As the president raged about a fake election, government officials studied the legality of paying for two presidential transition teams at once.
Newly released documents show that when Donald Trump first refused to acknowledge that he had lost the election, Joe Biden may have struck a nonchalant tone in public — but behind the scenes, his team was pushing back hard, demanding that the federal government initiate the formal process of presidential transition.
The co-chairs of the Biden–Harris transition team sent the head of the General Services Administration a scathing letter on Nov. 12 about her refusal to recognize, or “ascertain,” Biden and Kamala Harris as the winners of the election, calling it an “abrogation of your responsibility under the Presidential Transition Act.” The letter has not been previously released.
“Each day that you fail to discharge your legal duty to make the required ascertainment significantly disrupts the ability of the American people to have the most effective and successful transition possible, particularly in the middle of a public health emergency and the associated serious economic and social challenges,” wrote co-chairs Ted Kaufman and Jeffrey Zients.
The GSA formally reversed course on Nov. 23.
More than 700 pages of emails and other documents, obtained through the Freedom of Information Act, also show that White House lawyers met with officials from the GSA — a federal agency that manages government buildings, including the offices provided to a president-elect’s team — to discuss the transition both before and after the election. Their discussions are not spelled out in these new records, some of which have been heavily redacted according to the White House’s instructions.
The documents do show that during those uncertain weeks after the election, GSA officials considered the legal ramifications of an unusual path forward: funding two transitions at once.
In an email on Nov. 12, nine days after the election and five days after most news organizations declared Biden the winner, Mary Gibert, the lead official for transitions, shared a document with colleagues offering a legal opinion from 2000 on how that disputed election was handled.
Gibert did not answer emails from BuzzFeed News on Friday seeking comment, nor did Trent Benishek, a White House lawyer assigned to the GSA five days before the election, who was on that email thread. A GSA spokesperson, Pamela Pennington, said that the legal opinion on the 2000 transition was “well known.” She would not answer further questions because BuzzFeed News is suing the GSA for the release of records.
The GSA’s refusal to ascertain Biden as the winner of the election was a bureaucratic transaction, which played out in memos and emails. But it was an extraordinary exception to the norm, one step in the unprecedented series of events that culminated in this week’s insurrection at the Capitol by a mob of Trump supporters.
The long delay thrust the agency’s leader, Emily W. Murphy, into the center of a growing controversy.
A handful of her emails are included in these new documents, many of which have to do with threats she received. A memo sent to Chad Wolf, who was the director of the Department of Homeland Security, shows that the agency requested additional security detail for her, though the reasons were partially redacted because of an ongoing investigation.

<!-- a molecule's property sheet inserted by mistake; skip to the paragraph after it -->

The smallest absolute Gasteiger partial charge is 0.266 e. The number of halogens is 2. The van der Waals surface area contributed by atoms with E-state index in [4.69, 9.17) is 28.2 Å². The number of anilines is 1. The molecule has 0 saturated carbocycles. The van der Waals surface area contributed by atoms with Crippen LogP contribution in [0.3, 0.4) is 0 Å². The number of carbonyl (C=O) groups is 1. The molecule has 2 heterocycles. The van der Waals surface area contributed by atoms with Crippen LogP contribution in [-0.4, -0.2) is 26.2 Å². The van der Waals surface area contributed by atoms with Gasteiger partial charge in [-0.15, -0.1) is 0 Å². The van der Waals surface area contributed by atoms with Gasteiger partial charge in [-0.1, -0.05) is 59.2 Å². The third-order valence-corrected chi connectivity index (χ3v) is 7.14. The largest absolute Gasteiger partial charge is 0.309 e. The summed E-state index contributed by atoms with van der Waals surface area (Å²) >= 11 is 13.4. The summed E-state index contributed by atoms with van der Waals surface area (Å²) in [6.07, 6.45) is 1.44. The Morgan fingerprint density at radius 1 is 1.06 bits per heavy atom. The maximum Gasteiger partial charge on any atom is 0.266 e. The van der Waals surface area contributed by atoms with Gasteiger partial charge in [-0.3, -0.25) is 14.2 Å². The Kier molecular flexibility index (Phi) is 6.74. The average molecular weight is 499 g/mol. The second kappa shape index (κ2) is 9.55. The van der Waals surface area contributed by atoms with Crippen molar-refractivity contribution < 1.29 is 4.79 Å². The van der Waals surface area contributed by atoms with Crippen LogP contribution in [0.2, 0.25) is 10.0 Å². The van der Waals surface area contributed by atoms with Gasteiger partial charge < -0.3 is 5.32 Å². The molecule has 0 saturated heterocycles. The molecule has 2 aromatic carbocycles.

Gibert, the lead transition official, wrote to Biden staffers on Nov. 5 and admitted to “getting concerned about the process and outstanding steps.” The following day, a colleague reported that she was preparing computers and other equipment for a potential Biden transition — but Gibert quickly wrote back: “Want to be clear that no transition will start until ascertainment.”
On Nov. 8, a Biden associate wrote to ask about briefing materials. Gibert again said no.
The following day, Michael D. Wagner, the chief of national events planning for the Defense Department, wrote to Gibert. Again, she was steadfast: “There should be NO agency review team engagement,” a normal part of the process that allows an incoming administration to get to know the current officials.
Biden and his allies began turning up the heat. Over the next few days, the GSA received letters from transition team members, two senators, and multiple Democratic lawmakers urging the agency to move ahead.
On November 9, Reps. Bill Pascrell, Gerry Connolly, and Dina Titus demanded answers from Murphy about why she felt the election was in doubt and whether or not the agency had been ordered to block funds by the White House. “Please detail any interactions you have had with White House personnel on the presidential transition,” they wrote.
On Nov. 12 — nine days after the election — Gibert sent White House lawyer Eric J. Hamilton a document titled “Post Elect Activities.” The entire two-page letter was redacted.
Also that day, Gibert sent an email to staff members containing opinions from the Office of Legal Counsel, a unit of the Justice Department that provides legal guidance to the attorney general and legal opinions and advice to executive branch agencies. The opinions were titled “More than One Transition and Reimbursement for Expenses Prior to Ascertainment.” Both were from the disputed 2000 election.
The next day, another White House attorney, Nicholas Butterfield, emailed Gibert and attached a document for her to review. Gibert’s response is almost entirely redacted, except for one line: “Other than that looks good.”